There is nothing anyone could have done to prepare for the tragedy that took place on December 14 in Newtown, Connecticut.
That hasn’t stopped the local law enforcement community from training as much as they can should a similar situation arise in Washington County.
That’s why during a recent week, members of the Salem Police Department and the Washington County Sheriff’s Department spent time at both West Washington and East Washington taking part in Active Shooter training.
“This is as close as you can get to real, without it being real,” said Washington County Sheriff Claude Combs of the training exercises.
A gunman was inside a classroom and teams of officers – one, two and three – deep, were tasked with finding and eliminating the threat.
The training included live ammunition which are basically paint pellets packing a lot more force.
Todd Combs and Brent Miller, both with the Washington County Sheriff’s Department, have been to school for active shooter training they use to train officers in this county.
Claude Combs said he and his son, Todd and Miller come up with the scenarios and they also use situations that other training organizations use.
“The whole program is designed to make you think quickly,” the elder Combs said. “The adrenaline gets flowing. When the bullets start flying they fly at a heavy rate and we want to see how people react.”
Combs said the sheriff’s department started the Active Shooter Training in 2007.
The sheriff’s department paid for the training and the equipment, which includes the ammunition, hand guns and rifles, were purchased through a collaborate effort with them and the three school systems. He said the initial investment in the training equipment was between $10,000 and $12,000.
While the recent training took place in the schools, Combs said the scope goes beyond that type of scenario.
“This training is not just about schools,” Combs said. “This training prepares us for schools, daycares, churches, hospitals and businesses. It’s active shooter! If there is a situation with an active shooter, this training is preparing us for that.”
In 2007 when his department started in the training, Combs said it was taught that officers should arrive on the scene and wait for a team of five before locating and eliminating the threat.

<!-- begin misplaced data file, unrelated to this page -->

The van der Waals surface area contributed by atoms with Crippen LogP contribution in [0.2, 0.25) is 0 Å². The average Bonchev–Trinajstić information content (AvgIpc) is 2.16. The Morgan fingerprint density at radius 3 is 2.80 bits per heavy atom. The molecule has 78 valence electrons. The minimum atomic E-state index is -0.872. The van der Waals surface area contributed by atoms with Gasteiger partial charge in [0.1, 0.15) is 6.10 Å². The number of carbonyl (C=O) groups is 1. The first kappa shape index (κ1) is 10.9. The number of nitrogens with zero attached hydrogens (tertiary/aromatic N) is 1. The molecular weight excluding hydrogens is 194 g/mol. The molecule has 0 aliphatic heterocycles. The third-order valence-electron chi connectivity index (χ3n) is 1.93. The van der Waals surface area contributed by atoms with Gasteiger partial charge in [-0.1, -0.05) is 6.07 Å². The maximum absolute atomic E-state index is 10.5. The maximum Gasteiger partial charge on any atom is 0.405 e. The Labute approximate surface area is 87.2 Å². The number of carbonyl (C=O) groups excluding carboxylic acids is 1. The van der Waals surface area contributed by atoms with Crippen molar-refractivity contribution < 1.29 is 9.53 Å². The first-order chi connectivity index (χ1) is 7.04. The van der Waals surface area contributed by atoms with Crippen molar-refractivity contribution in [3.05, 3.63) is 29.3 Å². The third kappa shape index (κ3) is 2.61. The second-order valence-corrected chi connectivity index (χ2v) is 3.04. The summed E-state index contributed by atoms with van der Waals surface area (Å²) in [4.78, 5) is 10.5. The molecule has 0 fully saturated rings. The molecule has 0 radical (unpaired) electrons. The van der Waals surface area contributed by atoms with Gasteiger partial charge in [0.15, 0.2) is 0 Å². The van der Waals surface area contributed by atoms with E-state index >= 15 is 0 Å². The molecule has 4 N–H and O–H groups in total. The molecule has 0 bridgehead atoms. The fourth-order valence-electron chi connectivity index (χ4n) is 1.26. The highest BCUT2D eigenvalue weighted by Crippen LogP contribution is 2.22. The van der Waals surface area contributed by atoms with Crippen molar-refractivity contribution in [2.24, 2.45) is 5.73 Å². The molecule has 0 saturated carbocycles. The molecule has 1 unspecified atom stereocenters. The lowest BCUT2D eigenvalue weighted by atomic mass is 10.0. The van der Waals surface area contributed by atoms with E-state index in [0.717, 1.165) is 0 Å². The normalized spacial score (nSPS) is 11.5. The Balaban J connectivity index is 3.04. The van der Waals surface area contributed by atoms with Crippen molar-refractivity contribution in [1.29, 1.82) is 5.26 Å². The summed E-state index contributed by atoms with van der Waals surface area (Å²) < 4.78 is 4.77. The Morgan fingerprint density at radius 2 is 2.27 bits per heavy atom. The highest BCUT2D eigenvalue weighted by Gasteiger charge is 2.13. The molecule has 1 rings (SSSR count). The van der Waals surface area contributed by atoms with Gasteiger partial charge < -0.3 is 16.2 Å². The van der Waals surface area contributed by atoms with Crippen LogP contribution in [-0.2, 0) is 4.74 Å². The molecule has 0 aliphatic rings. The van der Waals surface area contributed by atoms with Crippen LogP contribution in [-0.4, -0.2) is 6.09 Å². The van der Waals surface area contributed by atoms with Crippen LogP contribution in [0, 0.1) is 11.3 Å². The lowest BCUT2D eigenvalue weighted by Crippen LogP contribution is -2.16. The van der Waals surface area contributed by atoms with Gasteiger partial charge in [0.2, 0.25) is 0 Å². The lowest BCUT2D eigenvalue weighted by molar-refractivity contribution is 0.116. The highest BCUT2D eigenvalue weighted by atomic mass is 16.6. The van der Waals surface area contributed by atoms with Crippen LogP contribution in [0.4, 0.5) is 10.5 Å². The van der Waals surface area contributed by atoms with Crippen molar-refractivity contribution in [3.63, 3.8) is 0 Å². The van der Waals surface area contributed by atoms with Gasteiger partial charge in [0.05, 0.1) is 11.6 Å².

Over the years, it has been discovered that in a hostile situation, there is no time to waste.
That was the focus of the recent training.
“The philosophy is that we are not waiting for backup,” Combs said. “The first guy on the scene is going to go find the threat and eliminate it. It has been proven that these situations don’t last very long and people are getting killed. We don’t have time to stand out front and wait for a team of guys to show up.
“Even in a large city it can take up to six minutes to have a five-man team. What can happen in six minutes? In our training scenario we are concentrating on teams of ones, twos and threes. That’s because we think that’s what our response will be should something happen. We have worked on four and five people teams, but we are prepared to do it with one, two, three, however many is there.”
The Christmas break provided the opportunity for officers to get inside the school without anyone being there.
Combs said they are planning more training over the summer on a much larger scale.
He said he hopes to have a scenario where first responders, EMA and everyone who would be involved can participate.
As for the recent round of training, Combs said it has been beneficial to all who took part.
“I think we’ve seen some good things,” he said. “These guys have honed their skills. They make mistakes we point them out and they get better.”
Miller said there are plenty of people who think that can stop tragedies from happening, law enforcement
“I don’t think you are going to be able to stop this type of thing from happening,” he said. “We are training to change or lesson the end result of something like this.”
Combs said they haven’t trained in Salem Schools, but that’s more timing than anything else.